How Is Hypermetropia Correction Done?
Hypermetropia, if left untreated, can lead to blurred vision, binocular dysfunction, amblyopia (eyes fails to achieve normal acuity), and Strabismus (eyes don’t look exactly in the same direction at the same time). Hypermetropia correction is needed to remediate symptoms and to reduce the future risk of these visual problems. Hypermetropia can be corrected using optical correction, vision therapy, medical therapy, and refractive surgery.
This is the primary treatment available for hypermetropia correction. Here the patients are prescribed the plus-power convex lenses to shift the light’s focus from behind the eye towards the retina.
The clinician should carefully consider the patient’s vision needs to finalize the lens prescription. Either single vision or multifocal lenses may be prescribed. Some patients who do not follow the prescription of spectacles are recommended contact lenses.
Vision therapy is an effective treatment for accommodative and binocular dysfunction caused by hypermetropia. Accommodative esotropia, i.e., moderate to high hypermetropia, may reduce binocular skills. These binocular skills can be improved by vision therapy or by wearing a prescribed correction lens.
Medication therapy is suggested to such patients who do not want to wear spectacles. Anticholinesterase agents like echothiophate iodide (Phospholine Iodide, PI) and diisopropylfluorophosphate (DFP) are used in hypermetropia patients to reduce the ratio of high accommodative convergence-to-accommodation (AC/A) ratio and to improve the alignment of the eyes at near vision. These drugs mimic the accommodative effect of plus power convex lenses without using spectacles or contact lenses. The potentially serious adverse effects of anticholinesterase agents limit their usefulness.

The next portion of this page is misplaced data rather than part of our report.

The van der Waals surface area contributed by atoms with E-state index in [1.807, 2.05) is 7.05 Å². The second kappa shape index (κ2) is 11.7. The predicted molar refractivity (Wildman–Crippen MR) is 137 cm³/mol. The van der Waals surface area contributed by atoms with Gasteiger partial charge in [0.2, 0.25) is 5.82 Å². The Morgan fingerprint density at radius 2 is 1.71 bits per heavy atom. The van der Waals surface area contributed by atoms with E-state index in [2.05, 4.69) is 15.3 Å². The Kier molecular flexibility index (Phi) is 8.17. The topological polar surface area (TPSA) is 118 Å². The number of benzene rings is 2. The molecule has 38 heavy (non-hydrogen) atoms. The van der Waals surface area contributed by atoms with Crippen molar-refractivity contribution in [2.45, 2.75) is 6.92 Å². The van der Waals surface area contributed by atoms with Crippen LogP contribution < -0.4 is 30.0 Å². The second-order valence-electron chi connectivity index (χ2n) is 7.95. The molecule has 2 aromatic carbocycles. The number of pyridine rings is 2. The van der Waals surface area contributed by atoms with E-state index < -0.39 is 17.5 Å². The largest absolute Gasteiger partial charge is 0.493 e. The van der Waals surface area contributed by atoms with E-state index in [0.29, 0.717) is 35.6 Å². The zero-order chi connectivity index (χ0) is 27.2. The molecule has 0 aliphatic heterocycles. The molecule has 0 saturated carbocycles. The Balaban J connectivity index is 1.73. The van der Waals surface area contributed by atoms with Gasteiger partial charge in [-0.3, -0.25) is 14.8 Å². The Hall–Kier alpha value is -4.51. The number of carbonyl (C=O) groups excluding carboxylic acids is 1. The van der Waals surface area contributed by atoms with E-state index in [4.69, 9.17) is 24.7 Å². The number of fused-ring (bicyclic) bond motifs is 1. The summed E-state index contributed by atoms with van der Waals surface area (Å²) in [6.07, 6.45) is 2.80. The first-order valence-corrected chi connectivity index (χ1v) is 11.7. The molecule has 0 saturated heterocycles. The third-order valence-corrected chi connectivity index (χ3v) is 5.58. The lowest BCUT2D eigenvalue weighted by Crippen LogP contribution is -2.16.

There are many refractive surgeries still under development to correct hypermetropia. However, some refractive surgeries for hypermetropia correction have evolved, like Holmium: YAG laser thermal keratoplasty, automated lamellar keratoplasty, spiral hexagonal keratotomy, excimer laser, and clear lens extraction with intraocular lens implantation.
What Are the Management Strategies for Hypermetropia Correction?
Each patient should be considered for hypermetropia correction on the basis of age, degree of hyperopia, state of accommodation, degree of symptoms, visual acuity, and efficiency during the performance of visual tasks. The treatment aims to reduce accommodative demand and provide normal binocularity with clear and comfortable vision. It is not simply the determination of the lens power required to focus light onto the retina, but a complex approach enclosing the patient’s vision needs and sensitivity. There are some specific management strategies suitable for different age groups and conditions.
Young children (from birth to 10 years of age) with low to moderate hypermetropia (hyperopia), but without Strabismus, amblyopia, or other significant vision problems, usually require no treatment.